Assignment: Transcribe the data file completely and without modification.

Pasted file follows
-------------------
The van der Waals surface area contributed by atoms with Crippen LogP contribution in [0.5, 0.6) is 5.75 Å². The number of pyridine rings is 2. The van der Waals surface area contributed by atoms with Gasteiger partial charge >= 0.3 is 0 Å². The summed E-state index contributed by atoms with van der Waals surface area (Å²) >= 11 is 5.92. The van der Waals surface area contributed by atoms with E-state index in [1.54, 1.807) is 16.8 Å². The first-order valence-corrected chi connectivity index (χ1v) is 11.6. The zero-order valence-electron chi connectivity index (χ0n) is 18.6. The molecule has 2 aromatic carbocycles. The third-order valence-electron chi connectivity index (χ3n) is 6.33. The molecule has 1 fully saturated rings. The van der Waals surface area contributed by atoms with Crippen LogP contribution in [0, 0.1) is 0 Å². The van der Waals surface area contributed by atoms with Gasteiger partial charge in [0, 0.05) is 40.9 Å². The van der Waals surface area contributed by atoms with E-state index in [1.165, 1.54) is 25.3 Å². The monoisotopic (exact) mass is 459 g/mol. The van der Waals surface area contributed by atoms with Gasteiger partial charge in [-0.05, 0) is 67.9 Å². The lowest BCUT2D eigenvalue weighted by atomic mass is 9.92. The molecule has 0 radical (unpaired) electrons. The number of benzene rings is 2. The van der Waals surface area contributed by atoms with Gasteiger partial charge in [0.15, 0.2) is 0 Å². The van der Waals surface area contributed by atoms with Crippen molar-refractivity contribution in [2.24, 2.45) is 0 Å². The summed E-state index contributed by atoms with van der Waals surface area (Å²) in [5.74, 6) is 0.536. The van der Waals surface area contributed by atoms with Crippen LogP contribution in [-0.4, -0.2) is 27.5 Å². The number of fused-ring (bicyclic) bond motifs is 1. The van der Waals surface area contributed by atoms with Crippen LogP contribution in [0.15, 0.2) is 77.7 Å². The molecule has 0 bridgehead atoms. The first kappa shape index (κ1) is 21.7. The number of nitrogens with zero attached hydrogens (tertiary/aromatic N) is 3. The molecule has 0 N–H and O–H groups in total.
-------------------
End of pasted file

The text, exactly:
The van der Waals surface area contributed by atoms with Crippen LogP contribution in [0.5, 0.6) is 5.75 Å². The number of pyridine rings is 2. The van der Waals surface area contributed by atoms with Gasteiger partial charge >= 0.3 is 0 Å². The summed E-state index contributed by atoms with van der Waals surface area (Å²) >= 11 is 5.92. The van der Waals surface area contributed by atoms with E-state index in [1.54, 1.807) is 16.8 Å². The first-order valence-corrected chi connectivity index (χ1v) is 11.6. The zero-order valence-electron chi connectivity index (χ0n) is 18.6. The molecule has 2 aromatic carbocycles. The third-order valence-electron chi connectivity index (χ3n) is 6.33. The molecule has 1 fully saturated rings. The van der Waals surface area contributed by atoms with Crippen LogP contribution in [0, 0.1) is 0 Å². The van der Waals surface area contributed by atoms with Gasteiger partial charge in [0, 0.05) is 40.9 Å². The van der Waals surface area contributed by atoms with E-state index in [1.165, 1.54) is 25.3 Å². The monoisotopic (exact) mass is 459 g/mol. The van der Waals surface area contributed by atoms with Gasteiger partial charge in [-0.05, 0) is 67.9 Å². The lowest BCUT2D eigenvalue weighted by atomic mass is 9.92. The molecule has 0 radical (unpaired) electrons. The number of benzene rings is 2. The van der Waals surface area contributed by atoms with Gasteiger partial charge in [0.15, 0.2) is 0 Å². The van der Waals surface area contributed by atoms with Crippen molar-refractivity contribution in [2.24, 2.45) is 0 Å². The summed E-state index contributed by atoms with van der Waals surface area (Å²) in [5.74, 6) is 0.536. The van der Waals surface area contributed by atoms with Crippen LogP contribution in [-0.4, -0.2) is 27.5 Å². The number of fused-ring (bicyclic) bond motifs is 1. The van der Waals surface area contributed by atoms with Crippen LogP contribution in [0.15, 0.2) is 77.7 Å². The molecule has 0 bridgehead atoms. The first kappa shape index (κ1) is 21.7. The number of nitrogens with zero attached hydrogens (tertiary/aromatic N) is 3. The molecule has 0 N–H and O–H groups in total.